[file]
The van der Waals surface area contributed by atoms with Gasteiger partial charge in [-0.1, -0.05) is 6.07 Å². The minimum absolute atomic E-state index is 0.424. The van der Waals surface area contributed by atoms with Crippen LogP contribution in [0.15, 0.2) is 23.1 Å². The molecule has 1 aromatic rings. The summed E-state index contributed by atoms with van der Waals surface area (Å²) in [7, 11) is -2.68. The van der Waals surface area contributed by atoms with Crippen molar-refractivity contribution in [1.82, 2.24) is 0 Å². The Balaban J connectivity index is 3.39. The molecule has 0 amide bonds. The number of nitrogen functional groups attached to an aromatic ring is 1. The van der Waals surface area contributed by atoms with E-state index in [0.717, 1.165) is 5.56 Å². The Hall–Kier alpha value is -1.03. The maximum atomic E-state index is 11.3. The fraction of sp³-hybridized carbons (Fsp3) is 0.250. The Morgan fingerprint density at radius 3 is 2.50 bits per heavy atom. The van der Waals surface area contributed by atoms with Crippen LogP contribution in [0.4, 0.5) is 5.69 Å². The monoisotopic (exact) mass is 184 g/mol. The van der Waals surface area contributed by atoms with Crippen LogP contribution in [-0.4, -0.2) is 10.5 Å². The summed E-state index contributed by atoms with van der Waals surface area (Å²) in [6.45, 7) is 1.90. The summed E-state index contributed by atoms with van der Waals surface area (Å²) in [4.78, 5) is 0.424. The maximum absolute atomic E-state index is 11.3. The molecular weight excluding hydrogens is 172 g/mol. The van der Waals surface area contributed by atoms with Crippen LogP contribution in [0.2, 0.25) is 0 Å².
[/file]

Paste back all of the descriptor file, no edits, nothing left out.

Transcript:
The van der Waals surface area contributed by atoms with Gasteiger partial charge in [-0.1, -0.05) is 6.07 Å². The minimum absolute atomic E-state index is 0.424. The van der Waals surface area contributed by atoms with Crippen LogP contribution in [0.15, 0.2) is 23.1 Å². The molecule has 1 aromatic rings. The summed E-state index contributed by atoms with van der Waals surface area (Å²) in [7, 11) is -2.68. The van der Waals surface area contributed by atoms with Crippen molar-refractivity contribution in [1.82, 2.24) is 0 Å². The Balaban J connectivity index is 3.39. The molecule has 0 amide bonds. The number of nitrogen functional groups attached to an aromatic ring is 1. The van der Waals surface area contributed by atoms with E-state index in [0.717, 1.165) is 5.56 Å². The Hall–Kier alpha value is -1.03. The maximum atomic E-state index is 11.3. The fraction of sp³-hybridized carbons (Fsp3) is 0.250. The Morgan fingerprint density at radius 3 is 2.50 bits per heavy atom. The van der Waals surface area contributed by atoms with Crippen LogP contribution in [0.4, 0.5) is 5.69 Å². The monoisotopic (exact) mass is 184 g/mol. The van der Waals surface area contributed by atoms with Crippen LogP contribution in [-0.4, -0.2) is 10.5 Å². The summed E-state index contributed by atoms with van der Waals surface area (Å²) in [6.45, 7) is 1.90. The summed E-state index contributed by atoms with van der Waals surface area (Å²) in [4.78, 5) is 0.424. The maximum absolute atomic E-state index is 11.3. The molecular weight excluding hydrogens is 172 g/mol. The van der Waals surface area contributed by atoms with Crippen LogP contribution in [0.2, 0.25) is 0 Å².